Mette Harrison
3 min readMay 19, 2022

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Having No Filter

One of the things that NT’s complain about most in dealing with autistic people is that we “have no filter.” We say exactly what we’re thinking all the time, without regard for if those words are socially acceptable or if they might hurt someone else’s feelings. I know I do this and that it annoys people around me. I also know that other autists around me do this, and that I am hurt to the point that I sometimes do not want to spend time with them. I sometimes wonder how they can hurt other people so often and never think about other people’s feelings.

And yet, I also want to say that it can be refreshing and wonderful to be around someone who says exactly what they’re thinking all the time. It can be funny and weirdly healing to be around someone who isn’t worried constantly about what might be right or wrong to say or whether or not now is the right time to say that. If I can detach myself a little bit and just realize that this isn’t about me, it might possibly not hurt as much.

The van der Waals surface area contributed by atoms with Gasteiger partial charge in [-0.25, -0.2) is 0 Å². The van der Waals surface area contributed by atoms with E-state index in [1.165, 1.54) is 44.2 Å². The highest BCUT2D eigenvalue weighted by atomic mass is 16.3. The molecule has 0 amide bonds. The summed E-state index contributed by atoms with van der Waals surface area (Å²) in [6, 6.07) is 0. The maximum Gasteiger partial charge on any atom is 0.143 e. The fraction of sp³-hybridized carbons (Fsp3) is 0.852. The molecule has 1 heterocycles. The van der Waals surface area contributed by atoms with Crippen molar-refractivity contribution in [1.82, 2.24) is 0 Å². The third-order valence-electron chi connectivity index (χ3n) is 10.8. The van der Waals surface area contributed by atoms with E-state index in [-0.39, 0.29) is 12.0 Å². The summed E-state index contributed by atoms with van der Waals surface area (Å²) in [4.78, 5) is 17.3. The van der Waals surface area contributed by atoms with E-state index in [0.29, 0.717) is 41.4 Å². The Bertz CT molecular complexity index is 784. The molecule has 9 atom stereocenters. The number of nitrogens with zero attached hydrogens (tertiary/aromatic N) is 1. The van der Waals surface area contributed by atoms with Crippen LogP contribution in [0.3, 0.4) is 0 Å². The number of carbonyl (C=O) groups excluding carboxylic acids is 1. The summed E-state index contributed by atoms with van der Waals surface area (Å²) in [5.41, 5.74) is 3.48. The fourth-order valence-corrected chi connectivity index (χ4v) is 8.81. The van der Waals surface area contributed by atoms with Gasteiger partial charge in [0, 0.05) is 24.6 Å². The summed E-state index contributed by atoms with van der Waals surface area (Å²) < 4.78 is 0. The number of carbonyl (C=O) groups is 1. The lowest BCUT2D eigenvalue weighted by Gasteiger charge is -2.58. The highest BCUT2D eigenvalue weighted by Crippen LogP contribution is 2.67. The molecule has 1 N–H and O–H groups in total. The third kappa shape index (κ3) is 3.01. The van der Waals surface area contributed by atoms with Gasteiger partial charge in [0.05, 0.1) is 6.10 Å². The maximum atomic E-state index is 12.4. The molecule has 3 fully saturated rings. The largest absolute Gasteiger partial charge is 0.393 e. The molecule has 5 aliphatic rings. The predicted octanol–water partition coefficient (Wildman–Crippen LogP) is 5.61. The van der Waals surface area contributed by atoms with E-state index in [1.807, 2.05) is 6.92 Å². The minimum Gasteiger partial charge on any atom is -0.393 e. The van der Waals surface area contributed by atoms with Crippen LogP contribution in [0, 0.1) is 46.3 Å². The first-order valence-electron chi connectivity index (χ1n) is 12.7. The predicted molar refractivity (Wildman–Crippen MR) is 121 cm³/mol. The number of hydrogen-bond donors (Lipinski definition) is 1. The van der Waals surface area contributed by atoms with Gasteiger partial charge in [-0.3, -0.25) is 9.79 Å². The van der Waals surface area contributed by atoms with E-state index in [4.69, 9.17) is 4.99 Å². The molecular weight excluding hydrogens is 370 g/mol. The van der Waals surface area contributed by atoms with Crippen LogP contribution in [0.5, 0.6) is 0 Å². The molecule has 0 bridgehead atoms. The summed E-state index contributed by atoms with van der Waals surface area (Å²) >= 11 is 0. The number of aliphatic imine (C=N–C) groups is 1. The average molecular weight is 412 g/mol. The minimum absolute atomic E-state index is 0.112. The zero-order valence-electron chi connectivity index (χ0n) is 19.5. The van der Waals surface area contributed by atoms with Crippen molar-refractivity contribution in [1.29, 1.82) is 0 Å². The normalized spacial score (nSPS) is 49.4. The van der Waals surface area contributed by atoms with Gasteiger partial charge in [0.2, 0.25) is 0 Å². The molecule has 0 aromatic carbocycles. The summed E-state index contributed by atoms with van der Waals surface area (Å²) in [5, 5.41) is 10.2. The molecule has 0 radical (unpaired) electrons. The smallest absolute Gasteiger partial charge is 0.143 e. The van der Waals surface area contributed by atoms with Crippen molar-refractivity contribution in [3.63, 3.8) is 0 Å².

See, autists aren’t trying to hurt anyone. That is the difference. When a neurotypical says something that is blunt or seems cruel, it’s intended to hurt. They are aware of the rules of social hierarchy and they have thought about their words and what those words will do to the person who hears them. They often plan or are at least conscious of the effect of what they are about to say. Neurotypical people are always reading the room, always playing a game of one-up-manship, trying to move up on the social ladder to a better position.

But we autists, we have no guile. We don’t understand social interactions and we don’t have any idea what the social hierarchy is or how we fit into it. We’re not trying to make you feel bad. We’re not trying to push you down to raise our social status. We have zero idea of any of that and zero interest, too, even if you tried to explain it to us. It just feels like an enormous amount of work and why WHY would anyone do that.

If we blurt out what we think in the moment, you might take it as a compliment. Because the other choice is that we say nothing. In many social situations, I am very quiet, afraid of saying the wrong thing, afraid of everyone around me assuming the worst of me, afraid I’m breaking some rule that I don’t know about. Most autists have been told repeatedly throughout our lives everything we do or think…

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Mette Harrison

Autist, Ironman Worlds triathlete, Writer, Right-Brained